And what all did I forget to do? I forgot to go to 'Styles', 'Paragraph Styles', and I went, right click 'Redefine' because I've reverted to what it was before. So that's page numbering, we used A, B, C, D at the beginning. And we're going to use 1, 2, 3, 4, 5 for the rest of it. The only trouble happens, is when you go 'File', 'Print' now, and you're like, "Hmm." "I want to print pages." and you're not too sure. So what I have to do is go to A, through to 30. So it will include A, B, C, D, E, and all the way through the numbers. What if I just need A, B, or if I just print 1-30? It's going to skip out these first pages. That's just something to be aware of when you're printing, or making PDFs, that the page numbering is a little bit stranger now that we've gone and messed around with the page numbering.
Like Microsoft Word, Publisher also lets you add page numbers to your document. This is a special element of the document, as the page number function is smart enough to manually adjust itself in the event that something changes the number of pages in the document. This makes it (typically) preferable to a manual page numbering system that could become incorrect if the number or order of pages changes. Our tutorial below will show you how to insert page numbers in Publisher 2013.

Determine what kind of numbering you want to use for your document or book. For long documents, you can assign chapter numbers. Each document can be assigned only one chapter number. If you want to use different numbering within a document, you can define ranges of pages as sections; these sections can be numbered differently. For example, the first ten pages of a document (the front matter) might use Roman numerals, and the rest of the document might use Arabic numerals.
And what all did I forget to do? I forgot to go to 'Styles', 'Paragraph Styles', and I went, right click 'Redefine' because I've reverted to what it was before. So that's page numbering, we used A, B, C, D at the beginning. And we're going to use 1, 2, 3, 4, 5 for the rest of it. The only trouble happens, is when you go 'File', 'Print' now, and you're like, "Hmm." "I want to print pages." and you're not too sure. So what I have to do is go to A, through to 30. So it will include A, B, C, D, E, and all the way through the numbers. What if I just need A, B, or if I just print 1-30? It's going to skip out these first pages. That's just something to be aware of when you're printing, or making PDFs, that the page numbering is a little bit stranger now that we've gone and messed around with the page numbering.
You can exclude the first page(s) from numbering. This may be needed if page 1 follows after pages that have no numbers, or have individual numbering as the table of contents in large books. To show number 1 on page 2, double-click on its page number field and set First page to 2. Note that to have the correct page numbers on the following pages, you need either place the page number field on a master page, or set the same First page value on all pages.
Law firms use numbered lists daily to prepare contracts, pleadings, letters and memos. Word makes activating and customizing numbering fairly straightforward. You can create simple numbered lists, such as A, B, C and 1, 2, 3. You can also customize these lists to setup specific numbering styles for your firm and practice group. Multilevel lists such as I, A, 1 are handled through Word's Outline Numbering feature, which is explained later in this chapter. Many firms rely on outline numbered lists to draw up contracts and pleadings. Like numbered lists, outline numbered lists can be customized.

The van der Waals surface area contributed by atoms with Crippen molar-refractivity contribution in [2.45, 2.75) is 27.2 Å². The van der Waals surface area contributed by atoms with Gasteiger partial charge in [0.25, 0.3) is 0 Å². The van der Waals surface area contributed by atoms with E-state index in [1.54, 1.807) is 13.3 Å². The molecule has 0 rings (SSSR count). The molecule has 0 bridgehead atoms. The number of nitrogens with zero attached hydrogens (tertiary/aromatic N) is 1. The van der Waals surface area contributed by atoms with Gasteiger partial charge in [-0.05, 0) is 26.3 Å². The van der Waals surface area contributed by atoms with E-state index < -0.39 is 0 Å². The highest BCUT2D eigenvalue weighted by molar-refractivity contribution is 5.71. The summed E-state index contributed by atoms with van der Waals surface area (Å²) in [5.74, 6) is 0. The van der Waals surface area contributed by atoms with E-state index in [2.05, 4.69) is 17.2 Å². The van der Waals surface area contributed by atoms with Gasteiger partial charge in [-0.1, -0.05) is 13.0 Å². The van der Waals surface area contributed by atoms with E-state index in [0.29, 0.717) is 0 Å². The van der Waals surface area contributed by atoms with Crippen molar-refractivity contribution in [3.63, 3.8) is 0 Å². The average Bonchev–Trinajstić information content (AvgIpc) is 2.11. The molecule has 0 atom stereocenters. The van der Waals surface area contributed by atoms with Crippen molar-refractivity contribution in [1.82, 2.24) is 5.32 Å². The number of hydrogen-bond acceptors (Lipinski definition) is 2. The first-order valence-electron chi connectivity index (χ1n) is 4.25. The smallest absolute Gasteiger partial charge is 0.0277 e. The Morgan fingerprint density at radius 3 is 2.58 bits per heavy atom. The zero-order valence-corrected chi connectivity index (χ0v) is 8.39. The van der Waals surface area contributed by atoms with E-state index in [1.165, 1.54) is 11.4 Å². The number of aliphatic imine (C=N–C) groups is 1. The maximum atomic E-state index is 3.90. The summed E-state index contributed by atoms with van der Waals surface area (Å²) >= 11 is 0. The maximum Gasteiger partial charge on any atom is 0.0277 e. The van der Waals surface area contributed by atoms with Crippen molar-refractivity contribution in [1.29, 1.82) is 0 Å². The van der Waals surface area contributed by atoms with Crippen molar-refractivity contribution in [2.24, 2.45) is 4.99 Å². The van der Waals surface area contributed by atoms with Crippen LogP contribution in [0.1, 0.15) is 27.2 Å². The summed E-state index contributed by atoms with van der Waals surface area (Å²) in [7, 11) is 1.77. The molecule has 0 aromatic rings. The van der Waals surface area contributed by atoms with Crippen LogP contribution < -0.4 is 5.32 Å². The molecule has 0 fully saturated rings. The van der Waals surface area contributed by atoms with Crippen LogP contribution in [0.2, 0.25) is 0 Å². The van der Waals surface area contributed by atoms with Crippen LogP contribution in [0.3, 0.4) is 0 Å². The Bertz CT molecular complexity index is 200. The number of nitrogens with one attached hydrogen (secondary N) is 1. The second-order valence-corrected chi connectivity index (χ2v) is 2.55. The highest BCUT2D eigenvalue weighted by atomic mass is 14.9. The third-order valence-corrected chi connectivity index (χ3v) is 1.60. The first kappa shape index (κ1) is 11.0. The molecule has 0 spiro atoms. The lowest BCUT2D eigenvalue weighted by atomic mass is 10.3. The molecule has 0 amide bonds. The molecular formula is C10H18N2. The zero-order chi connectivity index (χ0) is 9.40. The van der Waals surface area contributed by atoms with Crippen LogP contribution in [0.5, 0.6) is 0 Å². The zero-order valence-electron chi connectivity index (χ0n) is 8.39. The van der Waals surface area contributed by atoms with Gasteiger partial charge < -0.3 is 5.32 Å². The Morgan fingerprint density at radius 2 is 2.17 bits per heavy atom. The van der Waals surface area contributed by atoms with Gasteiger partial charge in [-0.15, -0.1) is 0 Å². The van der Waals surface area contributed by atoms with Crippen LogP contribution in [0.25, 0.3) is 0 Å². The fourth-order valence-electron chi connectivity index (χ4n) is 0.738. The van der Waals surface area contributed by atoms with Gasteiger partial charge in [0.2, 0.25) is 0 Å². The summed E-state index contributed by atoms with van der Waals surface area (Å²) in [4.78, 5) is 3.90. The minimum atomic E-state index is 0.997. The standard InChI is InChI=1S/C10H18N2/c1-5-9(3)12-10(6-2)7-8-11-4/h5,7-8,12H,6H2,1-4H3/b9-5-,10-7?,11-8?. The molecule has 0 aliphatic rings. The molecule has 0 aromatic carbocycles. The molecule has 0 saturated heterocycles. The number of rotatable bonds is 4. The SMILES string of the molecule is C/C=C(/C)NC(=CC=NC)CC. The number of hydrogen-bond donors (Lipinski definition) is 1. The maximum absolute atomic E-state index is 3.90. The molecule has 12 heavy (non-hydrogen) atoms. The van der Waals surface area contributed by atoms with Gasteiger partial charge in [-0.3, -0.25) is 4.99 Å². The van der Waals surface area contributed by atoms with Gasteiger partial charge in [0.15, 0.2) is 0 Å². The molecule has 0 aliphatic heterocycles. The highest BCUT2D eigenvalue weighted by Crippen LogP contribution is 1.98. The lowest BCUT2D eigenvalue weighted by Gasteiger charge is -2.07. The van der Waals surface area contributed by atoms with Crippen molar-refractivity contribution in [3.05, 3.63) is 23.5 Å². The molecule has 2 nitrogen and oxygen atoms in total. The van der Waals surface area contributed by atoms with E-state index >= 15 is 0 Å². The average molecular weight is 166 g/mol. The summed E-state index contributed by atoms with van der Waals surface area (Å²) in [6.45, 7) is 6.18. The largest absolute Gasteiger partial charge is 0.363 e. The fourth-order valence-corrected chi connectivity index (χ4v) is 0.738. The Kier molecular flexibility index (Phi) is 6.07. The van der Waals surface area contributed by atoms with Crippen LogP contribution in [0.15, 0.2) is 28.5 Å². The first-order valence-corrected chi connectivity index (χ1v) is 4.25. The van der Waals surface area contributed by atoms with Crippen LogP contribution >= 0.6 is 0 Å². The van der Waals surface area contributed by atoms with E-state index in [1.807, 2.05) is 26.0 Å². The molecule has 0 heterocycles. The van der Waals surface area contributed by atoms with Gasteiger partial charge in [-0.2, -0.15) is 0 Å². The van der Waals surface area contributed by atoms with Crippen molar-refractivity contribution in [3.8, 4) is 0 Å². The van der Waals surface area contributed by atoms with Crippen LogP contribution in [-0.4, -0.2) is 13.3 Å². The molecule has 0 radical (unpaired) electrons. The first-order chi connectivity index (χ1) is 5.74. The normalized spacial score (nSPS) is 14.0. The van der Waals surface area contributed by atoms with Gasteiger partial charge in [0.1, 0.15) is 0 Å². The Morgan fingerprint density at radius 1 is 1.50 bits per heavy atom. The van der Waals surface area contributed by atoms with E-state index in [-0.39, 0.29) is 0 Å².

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To include numbering prefixes from higher levels, enter text or click at the start of the Number box and choose Insert Number Placeholder and then select a Level option (for example, Level 1), or enter ^ and then the list level (for example, enter ^1). In a list with first levels numbered 1, 2, 3, and so on, and second levels numbered a, b, c, and so on, including the first-level prefix in the second level renders second-level numbers as 1a, 1b, 1c; 2a, 2b, 2c; 3a, 3b, 3c.
If you want to use a bullet found in a specific font (such as the pointing hand from Dingbats), be sure to set the bullet to remember that font. If you use a basic bullet character, it’s probably best not to remember the font, because most fonts have their own version of that bullet character. Depending on whether you select the Remember Font With Bullet option, a bullet you add can reference either a Unicode value and a specific font family and style, or just a Unicode value.
And what all did I forget to do? I forgot to go to 'Styles', 'Paragraph Styles', and I went, right click 'Redefine' because I've reverted to what it was before. So that's page numbering, we used A, B, C, D at the beginning. And we're going to use 1, 2, 3, 4, 5 for the rest of it. The only trouble happens, is when you go 'File', 'Print' now, and you're like, "Hmm." "I want to print pages." and you're not too sure. So what I have to do is go to A, through to 30. So it will include A, B, C, D, E, and all the way through the numbers. What if I just need A, B, or if I just print 1-30? It's going to skip out these first pages. That's just something to be aware of when you're printing, or making PDFs, that the page numbering is a little bit stranger now that we've gone and messed around with the page numbering.
The next step is to create the simple Excel workbook that contains the ticket numbers. Open a blank Excel sheet. Using Figure B as a guide, create the ticket numbering sheet and save it, making sure to note the new workbook's name and location. As we discussed earlier, the Excel workbook stores the ticket numbers. In this example, we'll create 11 tickets numbered 100 through 110. You'll need to update the ticket values for each merge.
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